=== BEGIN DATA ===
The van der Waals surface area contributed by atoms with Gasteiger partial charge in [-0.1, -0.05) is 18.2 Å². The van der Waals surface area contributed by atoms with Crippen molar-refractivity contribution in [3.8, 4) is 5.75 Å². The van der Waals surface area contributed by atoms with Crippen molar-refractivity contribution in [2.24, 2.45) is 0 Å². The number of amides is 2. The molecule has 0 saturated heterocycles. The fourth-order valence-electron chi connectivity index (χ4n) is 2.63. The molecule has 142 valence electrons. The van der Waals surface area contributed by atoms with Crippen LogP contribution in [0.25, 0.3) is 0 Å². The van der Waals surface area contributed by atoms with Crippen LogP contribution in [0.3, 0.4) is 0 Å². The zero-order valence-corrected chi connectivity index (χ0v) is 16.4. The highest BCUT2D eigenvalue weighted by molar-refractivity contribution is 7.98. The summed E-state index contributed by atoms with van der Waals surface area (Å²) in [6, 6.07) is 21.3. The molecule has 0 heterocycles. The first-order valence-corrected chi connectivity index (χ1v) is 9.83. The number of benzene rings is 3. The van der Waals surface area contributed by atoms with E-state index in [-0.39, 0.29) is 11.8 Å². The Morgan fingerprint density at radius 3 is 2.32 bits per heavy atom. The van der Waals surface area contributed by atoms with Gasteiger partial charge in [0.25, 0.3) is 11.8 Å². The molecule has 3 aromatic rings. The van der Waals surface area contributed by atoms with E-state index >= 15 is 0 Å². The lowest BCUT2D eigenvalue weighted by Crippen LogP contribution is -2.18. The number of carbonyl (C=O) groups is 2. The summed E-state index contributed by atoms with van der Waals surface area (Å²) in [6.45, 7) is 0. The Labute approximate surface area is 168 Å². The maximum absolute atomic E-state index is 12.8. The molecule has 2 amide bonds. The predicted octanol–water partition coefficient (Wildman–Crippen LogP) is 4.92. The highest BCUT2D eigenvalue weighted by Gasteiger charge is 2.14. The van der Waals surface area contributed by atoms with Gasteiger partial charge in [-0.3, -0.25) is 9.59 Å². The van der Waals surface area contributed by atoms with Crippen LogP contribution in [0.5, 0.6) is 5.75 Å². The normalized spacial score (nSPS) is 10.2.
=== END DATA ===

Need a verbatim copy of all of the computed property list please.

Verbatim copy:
The van der Waals surface area contributed by atoms with Gasteiger partial charge in [-0.1, -0.05) is 18.2 Å². The van der Waals surface area contributed by atoms with Crippen molar-refractivity contribution in [3.8, 4) is 5.75 Å². The van der Waals surface area contributed by atoms with Crippen molar-refractivity contribution in [2.24, 2.45) is 0 Å². The number of amides is 2. The molecule has 0 saturated heterocycles. The fourth-order valence-electron chi connectivity index (χ4n) is 2.63. The molecule has 142 valence electrons. The van der Waals surface area contributed by atoms with Crippen LogP contribution in [0.25, 0.3) is 0 Å². The van der Waals surface area contributed by atoms with Crippen LogP contribution in [0.3, 0.4) is 0 Å². The zero-order valence-corrected chi connectivity index (χ0v) is 16.4. The highest BCUT2D eigenvalue weighted by molar-refractivity contribution is 7.98. The summed E-state index contributed by atoms with van der Waals surface area (Å²) in [6, 6.07) is 21.3. The molecule has 0 heterocycles. The first-order valence-corrected chi connectivity index (χ1v) is 9.83. The number of benzene rings is 3. The van der Waals surface area contributed by atoms with E-state index in [-0.39, 0.29) is 11.8 Å². The Morgan fingerprint density at radius 3 is 2.32 bits per heavy atom. The van der Waals surface area contributed by atoms with Gasteiger partial charge in [0.25, 0.3) is 11.8 Å². The molecule has 3 aromatic rings. The van der Waals surface area contributed by atoms with E-state index >= 15 is 0 Å². The lowest BCUT2D eigenvalue weighted by Crippen LogP contribution is -2.18. The number of carbonyl (C=O) groups is 2. The summed E-state index contributed by atoms with van der Waals surface area (Å²) in [6.45, 7) is 0. The Labute approximate surface area is 168 Å². The maximum absolute atomic E-state index is 12.8. The molecule has 2 amide bonds. The predicted octanol–water partition coefficient (Wildman–Crippen LogP) is 4.92. The highest BCUT2D eigenvalue weighted by Gasteiger charge is 2.14. The van der Waals surface area contributed by atoms with Gasteiger partial charge in [-0.3, -0.25) is 9.59 Å². The van der Waals surface area contributed by atoms with Crippen LogP contribution in [0.5, 0.6) is 5.75 Å². The normalized spacial score (nSPS) is 10.2.